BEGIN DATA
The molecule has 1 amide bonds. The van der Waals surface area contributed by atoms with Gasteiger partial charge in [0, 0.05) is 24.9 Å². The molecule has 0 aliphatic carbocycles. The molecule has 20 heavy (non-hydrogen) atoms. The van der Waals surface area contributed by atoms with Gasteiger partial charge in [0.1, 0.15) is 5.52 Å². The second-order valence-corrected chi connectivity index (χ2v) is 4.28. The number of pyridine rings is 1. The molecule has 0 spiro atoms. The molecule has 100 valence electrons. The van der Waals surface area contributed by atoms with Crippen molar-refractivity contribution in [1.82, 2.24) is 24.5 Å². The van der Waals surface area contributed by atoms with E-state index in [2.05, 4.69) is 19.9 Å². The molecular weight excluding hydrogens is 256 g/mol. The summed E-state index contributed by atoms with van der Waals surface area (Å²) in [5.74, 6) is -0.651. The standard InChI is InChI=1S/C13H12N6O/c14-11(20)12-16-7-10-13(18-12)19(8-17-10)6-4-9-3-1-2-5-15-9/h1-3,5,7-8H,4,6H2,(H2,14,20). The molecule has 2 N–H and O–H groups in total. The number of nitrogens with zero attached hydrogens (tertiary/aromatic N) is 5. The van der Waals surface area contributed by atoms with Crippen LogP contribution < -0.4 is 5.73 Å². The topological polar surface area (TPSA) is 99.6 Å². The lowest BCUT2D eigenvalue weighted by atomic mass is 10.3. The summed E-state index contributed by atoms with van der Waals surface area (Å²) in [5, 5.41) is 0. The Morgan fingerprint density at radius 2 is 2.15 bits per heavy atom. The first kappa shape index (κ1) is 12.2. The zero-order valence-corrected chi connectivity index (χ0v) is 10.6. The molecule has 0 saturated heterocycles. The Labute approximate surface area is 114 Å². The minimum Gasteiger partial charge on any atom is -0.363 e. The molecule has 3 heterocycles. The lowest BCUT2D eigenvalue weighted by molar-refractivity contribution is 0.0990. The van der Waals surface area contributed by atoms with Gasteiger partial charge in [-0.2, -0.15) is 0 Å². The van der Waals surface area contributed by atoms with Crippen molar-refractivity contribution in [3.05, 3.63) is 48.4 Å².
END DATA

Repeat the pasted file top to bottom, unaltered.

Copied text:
The molecule has 1 amide bonds. The van der Waals surface area contributed by atoms with Gasteiger partial charge in [0, 0.05) is 24.9 Å². The molecule has 0 aliphatic carbocycles. The molecule has 20 heavy (non-hydrogen) atoms. The van der Waals surface area contributed by atoms with Gasteiger partial charge in [0.1, 0.15) is 5.52 Å². The second-order valence-corrected chi connectivity index (χ2v) is 4.28. The number of pyridine rings is 1. The molecule has 0 spiro atoms. The molecule has 100 valence electrons. The van der Waals surface area contributed by atoms with Crippen molar-refractivity contribution in [1.82, 2.24) is 24.5 Å². The van der Waals surface area contributed by atoms with E-state index in [2.05, 4.69) is 19.9 Å². The molecular weight excluding hydrogens is 256 g/mol. The summed E-state index contributed by atoms with van der Waals surface area (Å²) in [5.74, 6) is -0.651. The standard InChI is InChI=1S/C13H12N6O/c14-11(20)12-16-7-10-13(18-12)19(8-17-10)6-4-9-3-1-2-5-15-9/h1-3,5,7-8H,4,6H2,(H2,14,20). The molecule has 2 N–H and O–H groups in total. The number of nitrogens with zero attached hydrogens (tertiary/aromatic N) is 5. The van der Waals surface area contributed by atoms with Crippen LogP contribution < -0.4 is 5.73 Å². The topological polar surface area (TPSA) is 99.6 Å². The lowest BCUT2D eigenvalue weighted by atomic mass is 10.3. The summed E-state index contributed by atoms with van der Waals surface area (Å²) in [5, 5.41) is 0. The Morgan fingerprint density at radius 2 is 2.15 bits per heavy atom. The first kappa shape index (κ1) is 12.2. The zero-order valence-corrected chi connectivity index (χ0v) is 10.6. The molecule has 0 saturated heterocycles. The Labute approximate surface area is 114 Å². The minimum Gasteiger partial charge on any atom is -0.363 e. The molecule has 3 heterocycles. The lowest BCUT2D eigenvalue weighted by molar-refractivity contribution is 0.0990. The van der Waals surface area contributed by atoms with Gasteiger partial charge in [-0.2, -0.15) is 0 Å². The van der Waals surface area contributed by atoms with Crippen molar-refractivity contribution in [3.05, 3.63) is 48.4 Å².